I have always been more interested in creating experiences that felt more personal and authentic than attending large ceremonies that felt far removed from what I wanted. That’s why I skipped my prom — instead, choosing to have a sleepover with my friends; it’s also why I skipped commencement. Instead of graduating alongside my peers (a bunch of people I don’t know), I went to brunch at LoKal: this really hip place that blasts Cardi B so loudly you have to lean really close to whomever it is you’re trying to talk to. I don’t mind, Money Bag is a bop. My boyfriend and I rushed to the restaurant so we wouldn’t miss out on bottomless mimosas which saved me from spiraling into sadness over missing my family. Part of the reason I didn’t go to graduation was because my family couldn’t attend and the only reason I even went to college for five years was because I wanted to make them proud. No one could afford to come, so I went to brunch. A choice I wasn’t 100% sure was the right call; however, once I tasted the potato pancakes I had ordered, I knew that I had made a great decision. I’d like to think that loading my leftovers into the styrofoam to-go container was as satisfying as throwing a graduation cap into the air; the clink of fork against plate my own version of exit music.
I wish that my college experience was one that I could wax poetic, but in reality, it’s something I’ll probably just have to work out in therapy. That was sort of a joke, I hope you laughed. The best way I can describe my whole experience is like the final scene of The Graduate– Ben and Elaine in the back of the car slowly coming to the realization that they have no clue what’s next, a silent “oh shit” kind of moment. This last semester of college was one long “oh shit”; I was inundated with questions about what I was going to do when I graduated and whether or not I was scared. Being asked if I’m scared is so strange for me because I’m always scared. Scared of not amounting to anything, scared of not making enough money, scared of having to repay my loans, and scared of what being a “real adult” entails. But then I remembered, even as a kid I could tell that the adults I knew were afraid and unsure. When I’d ask my mom why I couldn’t do something she’d say, “Because I said so” with such finality that it was hard to question her (I questioned her anyway though, of course); however, later I’d hear her talking the situation over with my grandmother as if she wasn’t quite sure that she was right. That was when I had the revelation: part of being an adult seems to be making everything up as you go and hoping for the best. Isn’t that sort of what The Graduate is about? Don’t quote me or anything, I’ve only seen the movie once. With that said, I don’t necessarily know what’s next for me and I’m trying not to be freaked out by that.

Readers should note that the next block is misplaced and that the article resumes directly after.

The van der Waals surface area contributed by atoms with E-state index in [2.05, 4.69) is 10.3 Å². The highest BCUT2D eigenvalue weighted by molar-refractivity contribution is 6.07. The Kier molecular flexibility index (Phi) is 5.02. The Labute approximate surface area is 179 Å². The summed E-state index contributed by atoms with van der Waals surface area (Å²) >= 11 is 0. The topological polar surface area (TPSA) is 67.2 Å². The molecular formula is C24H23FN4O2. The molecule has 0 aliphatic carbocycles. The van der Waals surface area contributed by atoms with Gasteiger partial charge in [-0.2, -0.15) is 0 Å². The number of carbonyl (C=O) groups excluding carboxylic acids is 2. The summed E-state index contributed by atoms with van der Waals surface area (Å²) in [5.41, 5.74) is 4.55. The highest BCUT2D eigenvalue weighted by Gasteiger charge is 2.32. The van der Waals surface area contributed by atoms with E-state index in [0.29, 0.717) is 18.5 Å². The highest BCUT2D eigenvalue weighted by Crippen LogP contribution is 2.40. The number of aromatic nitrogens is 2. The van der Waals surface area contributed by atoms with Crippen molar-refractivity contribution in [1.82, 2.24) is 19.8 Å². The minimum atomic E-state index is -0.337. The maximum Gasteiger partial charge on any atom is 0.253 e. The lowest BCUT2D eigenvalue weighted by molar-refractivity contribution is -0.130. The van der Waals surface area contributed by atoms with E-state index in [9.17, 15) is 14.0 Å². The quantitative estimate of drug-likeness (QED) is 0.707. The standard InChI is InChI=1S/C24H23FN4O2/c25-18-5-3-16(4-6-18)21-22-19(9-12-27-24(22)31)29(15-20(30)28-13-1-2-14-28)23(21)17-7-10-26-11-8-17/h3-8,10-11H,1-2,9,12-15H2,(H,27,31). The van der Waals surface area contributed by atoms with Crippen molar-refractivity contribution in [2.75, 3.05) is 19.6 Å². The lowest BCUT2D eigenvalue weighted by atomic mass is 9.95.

Currently, I’m binge watching Charmed and recovering from all those mimosas because come tomorrow, I’ll be job hunting. Please wish me luck and take care of yourselves!
P.S. For all those wanting to know what I’m going to do with my marketing degree…you’ll find out when I do, so please do not ask! Thank you.
P.P.S. If you’re like me and suddenly have a scary amount of free time on your hands, please purchase Too Much and Not the Mood by Durga Chew-Bose. I personally have never felt more seen and understood by a work of literature!
(Originally published May 2018)